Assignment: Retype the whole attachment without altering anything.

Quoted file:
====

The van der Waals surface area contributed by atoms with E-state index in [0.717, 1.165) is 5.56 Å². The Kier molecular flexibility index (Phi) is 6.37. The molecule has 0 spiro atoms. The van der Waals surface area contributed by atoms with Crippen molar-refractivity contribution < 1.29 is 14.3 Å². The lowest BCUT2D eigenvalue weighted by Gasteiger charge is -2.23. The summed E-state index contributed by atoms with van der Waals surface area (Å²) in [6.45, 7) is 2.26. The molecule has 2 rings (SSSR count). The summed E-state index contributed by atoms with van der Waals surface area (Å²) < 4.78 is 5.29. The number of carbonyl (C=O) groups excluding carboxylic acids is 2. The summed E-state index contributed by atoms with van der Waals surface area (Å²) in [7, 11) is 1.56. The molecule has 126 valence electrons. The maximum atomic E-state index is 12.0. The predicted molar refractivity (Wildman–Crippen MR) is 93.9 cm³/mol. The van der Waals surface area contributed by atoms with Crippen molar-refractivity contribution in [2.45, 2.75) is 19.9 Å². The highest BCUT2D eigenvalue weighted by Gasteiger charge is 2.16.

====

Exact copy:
The van der Waals surface area contributed by atoms with E-state index in [0.717, 1.165) is 5.56 Å². The Kier molecular flexibility index (Phi) is 6.37. The molecule has 0 spiro atoms. The van der Waals surface area contributed by atoms with Crippen molar-refractivity contribution < 1.29 is 14.3 Å². The lowest BCUT2D eigenvalue weighted by Gasteiger charge is -2.23. The summed E-state index contributed by atoms with van der Waals surface area (Å²) in [6.45, 7) is 2.26. The molecule has 2 rings (SSSR count). The summed E-state index contributed by atoms with van der Waals surface area (Å²) < 4.78 is 5.29. The number of carbonyl (C=O) groups excluding carboxylic acids is 2. The summed E-state index contributed by atoms with van der Waals surface area (Å²) in [7, 11) is 1.56. The molecule has 126 valence electrons. The maximum atomic E-state index is 12.0. The predicted molar refractivity (Wildman–Crippen MR) is 93.9 cm³/mol. The van der Waals surface area contributed by atoms with Crippen molar-refractivity contribution in [2.45, 2.75) is 19.9 Å². The highest BCUT2D eigenvalue weighted by Gasteiger charge is 2.16.